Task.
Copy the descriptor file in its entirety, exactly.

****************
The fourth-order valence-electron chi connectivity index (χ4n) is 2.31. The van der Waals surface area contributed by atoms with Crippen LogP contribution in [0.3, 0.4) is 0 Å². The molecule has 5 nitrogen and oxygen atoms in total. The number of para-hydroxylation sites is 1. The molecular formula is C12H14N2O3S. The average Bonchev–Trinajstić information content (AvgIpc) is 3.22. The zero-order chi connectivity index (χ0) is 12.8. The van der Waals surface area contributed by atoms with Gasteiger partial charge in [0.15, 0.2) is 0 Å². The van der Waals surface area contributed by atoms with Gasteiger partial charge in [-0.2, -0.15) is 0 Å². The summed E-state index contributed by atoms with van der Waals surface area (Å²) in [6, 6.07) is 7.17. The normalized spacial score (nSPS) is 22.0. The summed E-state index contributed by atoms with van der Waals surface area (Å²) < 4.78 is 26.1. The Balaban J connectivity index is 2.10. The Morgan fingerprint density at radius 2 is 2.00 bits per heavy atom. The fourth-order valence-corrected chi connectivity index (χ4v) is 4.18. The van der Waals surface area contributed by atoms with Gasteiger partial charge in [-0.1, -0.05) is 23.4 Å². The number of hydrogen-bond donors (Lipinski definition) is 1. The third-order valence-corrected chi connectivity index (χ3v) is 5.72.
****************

The fourth-order valence-electron chi connectivity index (χ4n) is 2.31. The van der Waals surface area contributed by atoms with Crippen LogP contribution in [0.3, 0.4) is 0 Å². The molecule has 5 nitrogen and oxygen atoms in total. The number of para-hydroxylation sites is 1. The molecular formula is C12H14N2O3S. The average Bonchev–Trinajstić information content (AvgIpc) is 3.22. The zero-order chi connectivity index (χ0) is 12.8. The van der Waals surface area contributed by atoms with Gasteiger partial charge in [0.15, 0.2) is 0 Å². The van der Waals surface area contributed by atoms with Gasteiger partial charge in [-0.2, -0.15) is 0 Å². The summed E-state index contributed by atoms with van der Waals surface area (Å²) in [6, 6.07) is 7.17. The normalized spacial score (nSPS) is 22.0. The summed E-state index contributed by atoms with van der Waals surface area (Å²) < 4.78 is 26.1. The Balaban J connectivity index is 2.10. The Morgan fingerprint density at radius 2 is 2.00 bits per heavy atom. The fourth-order valence-corrected chi connectivity index (χ4v) is 4.18. The van der Waals surface area contributed by atoms with Gasteiger partial charge in [-0.1, -0.05) is 23.4 Å². The number of hydrogen-bond donors (Lipinski definition) is 1. The third-order valence-corrected chi connectivity index (χ3v) is 5.72.